Watch this guy whine about how he works harder than anyone else and that’s why he deserves more money than the rest of us, yada yada, blarty-blart, and then read about Buffet and others below. Their attitudes about money and taxes are refreshing:
Apparently, he feels put-upon and under-appreciated for the hard work he does which creates a lot of jobs. He also feels that small business owners are losers and that they don’t create “real” jobs.
He’s a Marketing Manager.
And then there are Buffet and others who understand the idea of a social contract.
From the 2003 Annual Report of Berkshire Hathaway:
On May 20, 2003, The Washington Post ran an op-ed piece by me that was critical of the Bush tax
proposals. Thirteen days later, Pamela Olson, Assistant Secretary for Tax Policy at the U.S. Treasury,
delivered a speech about the new tax legislation saying, “That means a certain midwestern oracle, who, it
must be noted, has played the tax code like a fiddle, is still safe retaining all his earnings.” I think she was
talking about me.
Alas, my “fiddle playing” will not get me to Carnegie Hall – or even to a high school recital.
Berkshire, on your behalf and mine, will send the Treasury $3.3 billion for tax on its 2003 income, a sum
equaling 2½% of the total income tax paid by all U.S. corporations in fiscal 2003. (In contrast, Berkshire’s
market valuation is about 1% of the value of all American corporations.) Our payment will almost
certainly place us among our country’s top ten taxpayers. Indeed, if only 540 taxpayers paid the amount
Berkshire will pay, no other individual or corporation would have to pay anything to Uncle Sam. That’s
right: 290 million Americans and all other businesses would not have to pay a dime in income, social
security, excise or estate taxes to the federal government. (Here’s the math: Federal tax receipts, including
social security receipts, in fiscal 2003 totaled $1.782 trillion and 540 “Berkshires,” each paying $3.3
billion, would deliver the same $1.782 trillion.)
Our federal tax return for 2002 (2003 is not finalized), when we paid $1.75 billion, covered a mere
8,905 pages. As is required, we dutifully filed two copies of this return, creating a pile of paper seven feet
tall. At World Headquarters, our small band of 15.8, though exhausted, momentarily flushed with pride:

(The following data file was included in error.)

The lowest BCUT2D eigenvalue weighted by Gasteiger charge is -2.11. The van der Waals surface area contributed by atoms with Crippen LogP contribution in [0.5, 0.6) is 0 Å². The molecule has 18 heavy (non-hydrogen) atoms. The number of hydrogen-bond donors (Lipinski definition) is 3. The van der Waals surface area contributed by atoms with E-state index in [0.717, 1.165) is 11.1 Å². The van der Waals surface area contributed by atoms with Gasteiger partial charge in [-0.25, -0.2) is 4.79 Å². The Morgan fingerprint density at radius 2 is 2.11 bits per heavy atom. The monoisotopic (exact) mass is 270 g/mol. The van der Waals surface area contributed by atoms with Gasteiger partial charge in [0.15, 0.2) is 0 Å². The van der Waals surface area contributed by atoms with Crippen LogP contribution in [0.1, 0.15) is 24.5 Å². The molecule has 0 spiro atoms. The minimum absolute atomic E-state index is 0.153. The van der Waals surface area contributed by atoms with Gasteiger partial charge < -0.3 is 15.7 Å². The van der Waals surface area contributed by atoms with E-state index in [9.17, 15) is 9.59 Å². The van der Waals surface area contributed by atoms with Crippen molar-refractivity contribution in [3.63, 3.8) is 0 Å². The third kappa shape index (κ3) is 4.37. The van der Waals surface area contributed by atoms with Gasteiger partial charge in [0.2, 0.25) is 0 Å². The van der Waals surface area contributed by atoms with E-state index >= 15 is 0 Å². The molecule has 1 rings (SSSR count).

Berkshire, we felt, was surely pulling its share of our country’s fiscal load.
But Ms. Olson sees things otherwise. And if that means Charlie and I need to try harder, we are
ready to do so.
I do wish, however, that Ms. Olson would give me some credit for the progress I’ve already made.
In 1944, I filed my first 1040, reporting my income as a thirteen-year-old newspaper carrier. The return
covered three pages. After I claimed the appropriate business deductions, such as $35 for a bicycle, my tax
bill was $7. I sent my check to the Treasury and it – without comment – promptly cashed it. We lived in
SELECTED QUOTES from “I DIDN’T DO IT ALONE: Society’s Contribution to Individual Wealth and Success:”
“I personally think that society is responsible for a very significant percentage of what I’ve earned.”
— Warren Buffett, CEO of Berkshire Hathaway
“My wealth is not only a product of my own hard work. It also resulted from a strong economy and lots of public investment, both in others and in me. I received a good public school education and used free libraries and museums paid for by others. I went to college under the GI Bill. I went to graduate school to study computers and language on a complete government scholarship… While teaching at Syracuse University for 25 years, my research was supported by numerous government grants… My university research provided the basis for Syracuse Language Systems…”
— Martin Rothenberg, founder of Syracuse Language Systems and Glottal Enterprises
“Lots of people who are smart and work hard and play by the rules don’t have a fraction of what I have. I realize I don’t have my wealth because I’m so brilliant. Luck has a lot to do with it.”
— Eric Schmidt, CEO of Google, Inc.
“The opportunities to create wealth are all taking advantage of public goods–like roads, transportation, markets–and public investments… We are all standing on the shoulders of all that came before us, and creating a society for our children and those that come after us. We have obligations as part of that.”
— Jim Sherblom, venture capitalist and former chief financial officer of Genzyme
“I feel like there’s no way I’ve done this by myself… Every single person we worked with has contributed to making Hanna what it is today… People in Sweden don’t like paying taxes either, but nobody would ever suggest that you would close schools because you didn’t have enough money to keep them open.”
— Gun Denhart, co-founder of Hanna Andersson clothing company